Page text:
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Dieter's Tea Ingredients

By Brynne Chandler

Several companies market an herbal concoction they call “dieter’s tea,” and they all have similar ingredients. Dieter’s tea ingredients supposedly suppress your appetite, speed up metabolism and increase the rate at which you burn fat. While a few of the ingredients do suppress appetite, the only way to rev up your metabolism in the end is to build muscle. Simply drinking dieter’s tea will not cause you to lose weight, and if you drink dieter’s tea, you could cause yourself problems that will interfere with your weight-loss goals.


Natural plant extracts -- like aloe, buckthorn and especially senna, used in almost all dieter’s teas -- stimulate the colon, which has a laxative effect. The theory is that if food does not stay in your body, you can’t absorb all of its calories. According to "Go Ask Alice!," Columbia University's online health-expert advice column, that's not the way it works. The calories you take in are processed in your small intestine. By the time food reaches your colon, you’ve already absorbed the calories.

Metabolism Boosters

Ephedra, which comes from the Chinese ma huang plant, is no longer sold in dieter’s teas in the Unites States, but other natural plant extracts like guarana have similar effects. Guarana contains twice the caffeine of coffee, according to Swarthmore College. This may increase your heart rate, but it does not actually increase the rate at which your body metabolizes food or burns fat.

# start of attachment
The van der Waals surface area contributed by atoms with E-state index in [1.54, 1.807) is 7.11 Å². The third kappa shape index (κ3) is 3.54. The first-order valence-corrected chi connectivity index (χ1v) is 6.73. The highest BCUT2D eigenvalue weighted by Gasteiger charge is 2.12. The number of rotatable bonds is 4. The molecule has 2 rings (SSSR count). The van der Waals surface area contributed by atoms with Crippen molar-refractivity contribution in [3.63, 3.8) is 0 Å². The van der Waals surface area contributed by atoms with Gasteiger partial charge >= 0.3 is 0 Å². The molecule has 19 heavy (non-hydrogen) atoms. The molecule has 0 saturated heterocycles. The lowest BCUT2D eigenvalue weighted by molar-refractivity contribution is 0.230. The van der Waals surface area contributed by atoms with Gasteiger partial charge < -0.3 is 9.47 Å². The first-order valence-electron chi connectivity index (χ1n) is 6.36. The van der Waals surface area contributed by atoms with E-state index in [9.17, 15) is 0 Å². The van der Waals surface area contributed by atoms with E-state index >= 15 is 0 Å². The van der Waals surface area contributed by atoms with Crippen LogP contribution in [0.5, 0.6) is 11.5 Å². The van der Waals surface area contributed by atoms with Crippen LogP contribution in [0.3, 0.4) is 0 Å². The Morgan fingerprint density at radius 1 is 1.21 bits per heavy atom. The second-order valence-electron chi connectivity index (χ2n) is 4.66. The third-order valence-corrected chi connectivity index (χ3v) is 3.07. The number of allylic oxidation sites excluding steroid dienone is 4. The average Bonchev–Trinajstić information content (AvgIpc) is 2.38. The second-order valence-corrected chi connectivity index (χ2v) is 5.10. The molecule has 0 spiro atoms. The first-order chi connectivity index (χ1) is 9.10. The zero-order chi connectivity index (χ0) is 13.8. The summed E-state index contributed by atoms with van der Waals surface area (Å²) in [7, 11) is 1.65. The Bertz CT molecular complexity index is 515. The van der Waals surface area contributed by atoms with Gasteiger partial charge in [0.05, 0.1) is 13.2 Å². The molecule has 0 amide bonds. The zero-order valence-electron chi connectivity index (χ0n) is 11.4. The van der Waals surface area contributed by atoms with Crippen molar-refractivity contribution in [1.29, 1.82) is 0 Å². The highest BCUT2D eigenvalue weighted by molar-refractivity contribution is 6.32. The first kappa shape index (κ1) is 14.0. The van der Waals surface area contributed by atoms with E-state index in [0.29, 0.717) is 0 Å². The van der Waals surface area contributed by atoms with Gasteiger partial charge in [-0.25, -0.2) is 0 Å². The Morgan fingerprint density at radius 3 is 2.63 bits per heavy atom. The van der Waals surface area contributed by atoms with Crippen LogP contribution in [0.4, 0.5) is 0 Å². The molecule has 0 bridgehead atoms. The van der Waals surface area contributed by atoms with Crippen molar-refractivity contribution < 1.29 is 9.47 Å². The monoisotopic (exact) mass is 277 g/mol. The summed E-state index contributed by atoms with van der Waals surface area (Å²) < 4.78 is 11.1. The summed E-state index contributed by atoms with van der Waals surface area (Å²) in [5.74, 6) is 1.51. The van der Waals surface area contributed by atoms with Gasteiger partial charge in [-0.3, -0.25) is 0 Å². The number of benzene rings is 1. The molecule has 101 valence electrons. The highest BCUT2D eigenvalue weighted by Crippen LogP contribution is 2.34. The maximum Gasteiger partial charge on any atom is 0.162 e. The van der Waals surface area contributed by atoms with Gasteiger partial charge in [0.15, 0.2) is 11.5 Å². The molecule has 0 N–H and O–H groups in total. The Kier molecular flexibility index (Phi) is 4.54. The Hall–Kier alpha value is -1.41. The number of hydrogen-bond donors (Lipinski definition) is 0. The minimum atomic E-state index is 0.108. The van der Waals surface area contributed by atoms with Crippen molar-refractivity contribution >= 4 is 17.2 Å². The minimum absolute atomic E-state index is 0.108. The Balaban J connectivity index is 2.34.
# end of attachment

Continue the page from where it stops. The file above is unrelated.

Appetite Suppressants

The natural plant extract hoodia is commonly found in dieter's teas. According to Huntington College of Health Sciences, anecdotal evidence from the San tribe of African Bushmen showed the hunters going for days without food while chewing on the succulent hoodia. Authentic hoodia is expensive to produce and is unregulated, so dieter's teas claiming to contain hoodia may not actually contain any.

Bulk Fiber

Fiber is important to a healthy diet, but you can have too much of a good thing. The bulk-producing fibers in dieter’s tea -- which can include agar, psyllium and methylcellulose -- swell as they absorb water from your system. This can make you feel full. They also work as laxatives in the mistaken belief that the less time food spends in your intestinal tract, the less you absorb of it.


Side effects of drinking dieter’s teas include nausea, vomiting, dizziness and nervousness. Using laxatives can backfire and cause a dependence on them. Drinking dieter’s teas in place of meals robs your body of nutrition and the calories needed for energy, and can cause malnutrition. It can also slow your metabolism, which will defeat your attempts to lose weight.

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